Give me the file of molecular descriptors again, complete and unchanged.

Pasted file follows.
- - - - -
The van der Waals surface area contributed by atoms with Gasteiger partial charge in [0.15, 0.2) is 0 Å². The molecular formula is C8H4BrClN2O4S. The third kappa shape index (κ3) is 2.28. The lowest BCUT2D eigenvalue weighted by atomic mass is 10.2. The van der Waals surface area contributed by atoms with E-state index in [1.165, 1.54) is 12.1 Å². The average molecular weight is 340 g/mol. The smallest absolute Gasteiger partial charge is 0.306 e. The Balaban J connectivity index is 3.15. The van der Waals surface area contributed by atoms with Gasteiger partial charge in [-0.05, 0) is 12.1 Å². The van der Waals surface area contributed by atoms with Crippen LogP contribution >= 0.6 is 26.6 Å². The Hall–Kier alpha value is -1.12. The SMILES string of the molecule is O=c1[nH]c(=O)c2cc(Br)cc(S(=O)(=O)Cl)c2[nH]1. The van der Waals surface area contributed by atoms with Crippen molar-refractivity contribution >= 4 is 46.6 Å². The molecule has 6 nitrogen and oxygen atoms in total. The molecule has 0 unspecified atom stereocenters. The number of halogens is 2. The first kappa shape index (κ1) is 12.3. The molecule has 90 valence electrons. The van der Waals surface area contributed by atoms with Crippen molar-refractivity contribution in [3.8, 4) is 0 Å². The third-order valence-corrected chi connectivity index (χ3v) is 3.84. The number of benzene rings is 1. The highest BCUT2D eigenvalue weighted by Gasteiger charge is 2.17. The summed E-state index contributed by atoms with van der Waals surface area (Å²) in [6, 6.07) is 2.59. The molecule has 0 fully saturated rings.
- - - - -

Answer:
The van der Waals surface area contributed by atoms with Gasteiger partial charge in [0.15, 0.2) is 0 Å². The molecular formula is C8H4BrClN2O4S. The third kappa shape index (κ3) is 2.28. The lowest BCUT2D eigenvalue weighted by atomic mass is 10.2. The van der Waals surface area contributed by atoms with E-state index in [1.165, 1.54) is 12.1 Å². The average molecular weight is 340 g/mol. The smallest absolute Gasteiger partial charge is 0.306 e. The Balaban J connectivity index is 3.15. The van der Waals surface area contributed by atoms with Gasteiger partial charge in [-0.05, 0) is 12.1 Å². The van der Waals surface area contributed by atoms with Crippen LogP contribution >= 0.6 is 26.6 Å². The Hall–Kier alpha value is -1.12. The SMILES string of the molecule is O=c1[nH]c(=O)c2cc(Br)cc(S(=O)(=O)Cl)c2[nH]1. The van der Waals surface area contributed by atoms with Crippen molar-refractivity contribution >= 4 is 46.6 Å². The molecule has 6 nitrogen and oxygen atoms in total. The molecule has 0 unspecified atom stereocenters. The number of halogens is 2. The first kappa shape index (κ1) is 12.3. The molecule has 90 valence electrons. The van der Waals surface area contributed by atoms with Crippen molar-refractivity contribution in [3.8, 4) is 0 Å². The third-order valence-corrected chi connectivity index (χ3v) is 3.84. The number of benzene rings is 1. The highest BCUT2D eigenvalue weighted by Gasteiger charge is 2.17. The summed E-state index contributed by atoms with van der Waals surface area (Å²) in [6, 6.07) is 2.59. The molecule has 0 fully saturated rings.